RemoteSession session = services.login("default", "demouser", "demopassword");

An administrative login is created by method adminLogin():

RemoteSession session = services.adminLogin("admin", "wga");

Calling remote actions

The object type de.innovationgate.wgaservices.ActionCaller is used to call remote actions. It is created via the ClientFactory object and allows calling remote actions of one specified application. The Method createActionCaller is given the WGAServices object, a remote session and the key of the application to be called:

ActionCaller actionCaller = ClientFactory.createActionCaller(wgaservices, remoteSession, "myapp");
Object returnValue = actionCaller.callAction("theaction");

Values returned by the TMLScript modules code are also returned by remote actions to be evaluated on the client side.

Just like normal WebTML action remote actions can take parameters, given as list to the callAction method. The objects will be available as "tmlparam1" to "tmlparamn" as usual, where the first list entry is 1

ActionCaller actionCaller = ClientFactory.createActionCaller(wgaservices, remoteSession, "myapp");

List params = new ArrayList();

params.add("whatnot");

params.add("whatever");

Object returnValue = actionCaller.callAction("theaction", params);


The object de.innovationgate.wgaservices.types.Form can be used to pass the data of a WebTML form to the action. This will be available to the script as object "tmlform" as usual:

Form form = new Form("params");
form.setField("customerkey", "2c9481940e7bc7a2010e7ebad76b0b0b");
List result = (List) actionCaller.callAction("queryContacts", form);


This form data can carry binary attachments just like normal WebTML forms. Add local files as attachments to the form with method Form.addFileAsAttachment().

The method setExecutionContext() of the ActionCaller object influences the WebTML context under which the action called. Normally this is a dummy context of the called app, but here you can set a WebTML context expression that sets the actions execution context:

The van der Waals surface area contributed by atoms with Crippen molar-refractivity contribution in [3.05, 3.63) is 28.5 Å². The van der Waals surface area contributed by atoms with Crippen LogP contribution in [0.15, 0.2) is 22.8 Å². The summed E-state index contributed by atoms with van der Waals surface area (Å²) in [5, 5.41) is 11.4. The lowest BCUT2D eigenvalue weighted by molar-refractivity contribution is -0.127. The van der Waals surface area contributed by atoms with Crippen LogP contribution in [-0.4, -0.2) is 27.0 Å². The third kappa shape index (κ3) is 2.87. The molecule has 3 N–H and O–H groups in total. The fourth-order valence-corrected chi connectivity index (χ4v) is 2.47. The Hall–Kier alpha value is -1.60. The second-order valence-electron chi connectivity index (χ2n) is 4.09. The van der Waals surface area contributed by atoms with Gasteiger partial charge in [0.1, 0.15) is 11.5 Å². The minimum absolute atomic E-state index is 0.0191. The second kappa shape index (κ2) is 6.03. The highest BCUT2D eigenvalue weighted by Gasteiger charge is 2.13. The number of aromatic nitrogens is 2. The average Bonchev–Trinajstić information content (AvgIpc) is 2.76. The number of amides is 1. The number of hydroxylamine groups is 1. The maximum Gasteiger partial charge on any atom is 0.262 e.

actionCaller.setExecutionContext("name:user.demo");

actionCaller.callAction("setUserInactive");



If the remote action modifies object that are given as parameters to the action then these modifications will not be transported back to the action caller. So they will not be visible on the client side!

Data type restrictions to parameters, return values, form field values

Although the WGAServices API allows any Java object to be passed as remote action parameter, form field value or action return value it is up to the WGAServices web service implementation what types of objects are actually transportable.

Safe object types for these usages should be:

  • Primitive objects like
    • java.lang.String
    • java.lang.Number and descendants
    • java.lang.Date
    • java.lang.Boolean
  • Basic collection classes like java.util.ArrayList and java.util.HashMap that contain the other possible object types
  • Basic java beans with a default constructor containing the other possible object types
You should generally prevent usage of objects that are not is this list or objects that contain references to objects not in this list as they might fail to be transported to the remote action or back from it.

Security considerations

The web service API to call remote actions has not own means of securing transported data, including the login that is used. It is all transported in cleartext.

So if using remote actions in an insecure network you should do this via an encrypted channel like HTTPS or a VPN.

Regarding HTTPS you may experience problems when the target server has a SSL certificate that is not certified by a trust organisation. See the XFire documentation on how to treat with this situation. The most common way is to provide a trust store that contains the celf-signed certificate.

1. Create a trust store file by importing the servers SSL certificate via JDK tool "keytool":

keytool -import -v -alias ssl -file ssl.cert -storepass <password> -keystore <storefile>

2. Give your OpenWGA Java Runtime the trust store by specifying an additional Java system variable on startup:

-Djavax.net.ssl.trustStore=<storefile>